LONDON: Oil futures gained on Thursday after a government source said Greek political leaders had clinched a deal on austerity and US weekly jobless claims dipped, adding to support from Middle East tensions.
A deal on austerity measures means Athens will be able to secure bailout funds from the European Union and the International Monetary Fund that will help it stave off a chaotic default.
"This is just another reason for oil to continue with its rally. No material change to anything," said Standard Bank analyst James Zhang in London.
European Central Bank president Mario Draghi warned that while there are tentative signs of stabilisation in the region's economy, the outlook is subject to high uncertainty and downside risks, including high commodity prices.
Front-month Brent futures were up 58 cents to $117.78 a barrel by 1524 GMT, paring gains after reaching an intra-day high of $118.57 a barrel earlier in the session and adding to several days of gains.
US crude futures added $1.01 to reach $99.72 a barrel in its third day of increases after printing a session high of $100.03 earlier.
Further injections of long-term liquidity into European banking have helped calm fears about the sector and could lead to an increase in speculative positions on crude contracts, analysts said.
"Monetary excess liquidity has been easing financial distress in the European banking sector, so we won't have a banking crisis this year, while interest rates have been dropping for Italy and Spain," DnB NOR oil analyst Torbjorn Kjus said. "This is making it easier for speculative money to build up positions in crude."
A cold spell in Europe has lent support to the energy complex, although traders said demand for heating oil had remained relatively subdued, with the February ICE gasoil future unable to break over the technical $1,000 per tonne mark on a closing basis.
US JOBS, MIDDLE EAST
In the United States, an unexpected drop in new US claims for state unemployment benefits cheered investors looking for clues about demand growth in the world's top oil consumer. Initial claims dropped 15,000 to a seasonally adjusted 358,000, the Labor Department said, compared with analysts' expectations for a rise to 370,000.
Middle East tensions escalated as armoured reinforcements poured into the Syrian city of Homs, while Iran has renewed a threat against the United States.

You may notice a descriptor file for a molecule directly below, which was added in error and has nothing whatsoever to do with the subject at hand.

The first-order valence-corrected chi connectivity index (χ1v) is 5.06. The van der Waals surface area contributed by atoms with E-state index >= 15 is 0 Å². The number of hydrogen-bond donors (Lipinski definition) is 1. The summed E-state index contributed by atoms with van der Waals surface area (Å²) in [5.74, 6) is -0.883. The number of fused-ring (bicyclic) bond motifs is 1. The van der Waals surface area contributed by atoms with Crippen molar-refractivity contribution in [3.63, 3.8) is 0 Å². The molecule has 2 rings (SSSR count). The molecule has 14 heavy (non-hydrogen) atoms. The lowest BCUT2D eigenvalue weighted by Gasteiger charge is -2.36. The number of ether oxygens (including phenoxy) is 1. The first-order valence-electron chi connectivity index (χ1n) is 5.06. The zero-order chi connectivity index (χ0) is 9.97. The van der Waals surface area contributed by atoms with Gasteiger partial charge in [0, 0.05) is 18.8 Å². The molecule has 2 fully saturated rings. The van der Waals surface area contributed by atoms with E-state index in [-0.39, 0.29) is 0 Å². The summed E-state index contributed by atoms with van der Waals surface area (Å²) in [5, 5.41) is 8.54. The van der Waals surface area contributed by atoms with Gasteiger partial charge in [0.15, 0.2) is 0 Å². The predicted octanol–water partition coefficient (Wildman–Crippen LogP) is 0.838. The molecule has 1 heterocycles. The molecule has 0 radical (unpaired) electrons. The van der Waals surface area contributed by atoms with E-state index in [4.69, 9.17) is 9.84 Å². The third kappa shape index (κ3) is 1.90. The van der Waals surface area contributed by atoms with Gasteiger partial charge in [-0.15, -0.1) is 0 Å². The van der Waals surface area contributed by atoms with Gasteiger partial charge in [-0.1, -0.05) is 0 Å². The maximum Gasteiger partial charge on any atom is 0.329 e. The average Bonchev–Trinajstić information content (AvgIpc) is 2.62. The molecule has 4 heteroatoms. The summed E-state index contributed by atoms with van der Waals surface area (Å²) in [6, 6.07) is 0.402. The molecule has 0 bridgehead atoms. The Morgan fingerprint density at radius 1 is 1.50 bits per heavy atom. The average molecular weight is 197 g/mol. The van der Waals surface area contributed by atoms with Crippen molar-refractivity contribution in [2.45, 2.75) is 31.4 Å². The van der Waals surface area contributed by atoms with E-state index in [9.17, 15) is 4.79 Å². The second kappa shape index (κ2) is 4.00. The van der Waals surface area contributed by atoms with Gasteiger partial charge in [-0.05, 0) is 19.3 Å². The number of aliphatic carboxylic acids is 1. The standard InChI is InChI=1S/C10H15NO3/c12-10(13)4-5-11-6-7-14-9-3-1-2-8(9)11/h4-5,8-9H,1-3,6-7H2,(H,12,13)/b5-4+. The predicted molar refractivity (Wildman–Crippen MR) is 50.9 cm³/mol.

"Keeping oil prices higher are the evolving geopolitical situation in and around the Middle East ... in particular Iran, the bitter cold winter weather that has hit major portions of Europe driving up demand for heating fuels as well as more signs that a Greek deal may be close to finally getting done," Dominick Chirichella from the Energy Management Institute said in a note earlier on Thursday.
Brent's premium against US crude was just over $18 on Thursday. It touched an intraday high of $20.71 on Tuesday, the widest since October.
Overnight data from China showed inflation fighting will remain a key topic this year for the world's second-largest oil consumer after the inflation rate accelerated to 4.5 percent in January, ahead of market expectations.
World oil demand will rise more slowly than expected this year, according to OPEC's latest monthly report, hit by the euro zone debt crisis and high retail prices. The cartel cut its forecast for world oil demand growth in 2012 by 120,000 barrels per day (bpd) to 940,000 bpd.
"Worries about the US economy, along with the EU debt problem, are adding more uncertainty to world oil needs over the next 12 months," the report said. "Firming retail petroleum prices are expected to have a negative impact on oil demand across the globe."
Investors also await forecasts for global oil demand from the International Energy Agency on Friday.
The US EIA this week raised its 2012 and 2013 forecast for global oil demand growth and said supply would tighten as gains in non-OPEC output lag, adding support to oil futures.